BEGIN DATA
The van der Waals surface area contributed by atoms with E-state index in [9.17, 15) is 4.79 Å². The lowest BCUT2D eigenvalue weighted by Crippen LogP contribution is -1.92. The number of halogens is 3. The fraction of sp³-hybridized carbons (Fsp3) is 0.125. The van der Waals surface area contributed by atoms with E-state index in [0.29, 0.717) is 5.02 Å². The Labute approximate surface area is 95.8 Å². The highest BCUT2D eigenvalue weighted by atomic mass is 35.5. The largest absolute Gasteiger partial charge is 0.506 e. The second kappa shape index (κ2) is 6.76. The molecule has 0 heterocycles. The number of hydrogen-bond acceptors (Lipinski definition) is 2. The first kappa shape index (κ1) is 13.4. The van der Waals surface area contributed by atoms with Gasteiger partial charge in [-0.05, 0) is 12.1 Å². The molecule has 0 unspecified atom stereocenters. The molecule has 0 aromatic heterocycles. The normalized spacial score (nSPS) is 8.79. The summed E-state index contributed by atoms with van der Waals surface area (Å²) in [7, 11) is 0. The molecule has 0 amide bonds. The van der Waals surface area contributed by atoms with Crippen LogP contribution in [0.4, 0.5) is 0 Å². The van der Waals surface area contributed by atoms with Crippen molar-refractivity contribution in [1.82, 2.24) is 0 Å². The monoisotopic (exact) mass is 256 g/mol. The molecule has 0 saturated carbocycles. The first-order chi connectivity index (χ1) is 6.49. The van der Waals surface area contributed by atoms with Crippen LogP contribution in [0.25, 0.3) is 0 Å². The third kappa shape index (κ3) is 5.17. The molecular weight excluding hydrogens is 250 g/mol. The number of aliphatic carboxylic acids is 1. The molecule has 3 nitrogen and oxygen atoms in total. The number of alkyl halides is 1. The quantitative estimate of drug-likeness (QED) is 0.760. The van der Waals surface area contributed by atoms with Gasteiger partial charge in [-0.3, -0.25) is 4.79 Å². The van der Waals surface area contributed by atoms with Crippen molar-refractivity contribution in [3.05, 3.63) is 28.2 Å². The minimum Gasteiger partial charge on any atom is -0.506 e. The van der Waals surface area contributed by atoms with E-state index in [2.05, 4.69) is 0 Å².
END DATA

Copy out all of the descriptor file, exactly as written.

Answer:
The van der Waals surface area contributed by atoms with E-state index in [9.17, 15) is 4.79 Å². The lowest BCUT2D eigenvalue weighted by Crippen LogP contribution is -1.92. The number of halogens is 3. The fraction of sp³-hybridized carbons (Fsp3) is 0.125. The van der Waals surface area contributed by atoms with E-state index in [0.29, 0.717) is 5.02 Å². The Labute approximate surface area is 95.8 Å². The highest BCUT2D eigenvalue weighted by atomic mass is 35.5. The largest absolute Gasteiger partial charge is 0.506 e. The second kappa shape index (κ2) is 6.76. The molecule has 0 heterocycles. The number of hydrogen-bond acceptors (Lipinski definition) is 2. The first kappa shape index (κ1) is 13.4. The van der Waals surface area contributed by atoms with Gasteiger partial charge in [-0.05, 0) is 12.1 Å². The molecule has 0 unspecified atom stereocenters. The molecule has 0 aromatic heterocycles. The normalized spacial score (nSPS) is 8.79. The summed E-state index contributed by atoms with van der Waals surface area (Å²) in [7, 11) is 0. The molecule has 0 amide bonds. The van der Waals surface area contributed by atoms with Crippen LogP contribution in [0.4, 0.5) is 0 Å². The van der Waals surface area contributed by atoms with Crippen molar-refractivity contribution in [1.82, 2.24) is 0 Å². The monoisotopic (exact) mass is 256 g/mol. The molecule has 0 saturated carbocycles. The first-order chi connectivity index (χ1) is 6.49. The van der Waals surface area contributed by atoms with Crippen LogP contribution in [0.25, 0.3) is 0 Å². The third kappa shape index (κ3) is 5.17. The molecular weight excluding hydrogens is 250 g/mol. The number of aliphatic carboxylic acids is 1. The molecule has 3 nitrogen and oxygen atoms in total. The number of alkyl halides is 1. The quantitative estimate of drug-likeness (QED) is 0.760. The van der Waals surface area contributed by atoms with Gasteiger partial charge in [-0.3, -0.25) is 4.79 Å². The van der Waals surface area contributed by atoms with Crippen molar-refractivity contribution in [3.05, 3.63) is 28.2 Å². The minimum Gasteiger partial charge on any atom is -0.506 e. The van der Waals surface area contributed by atoms with E-state index in [2.05, 4.69) is 0 Å².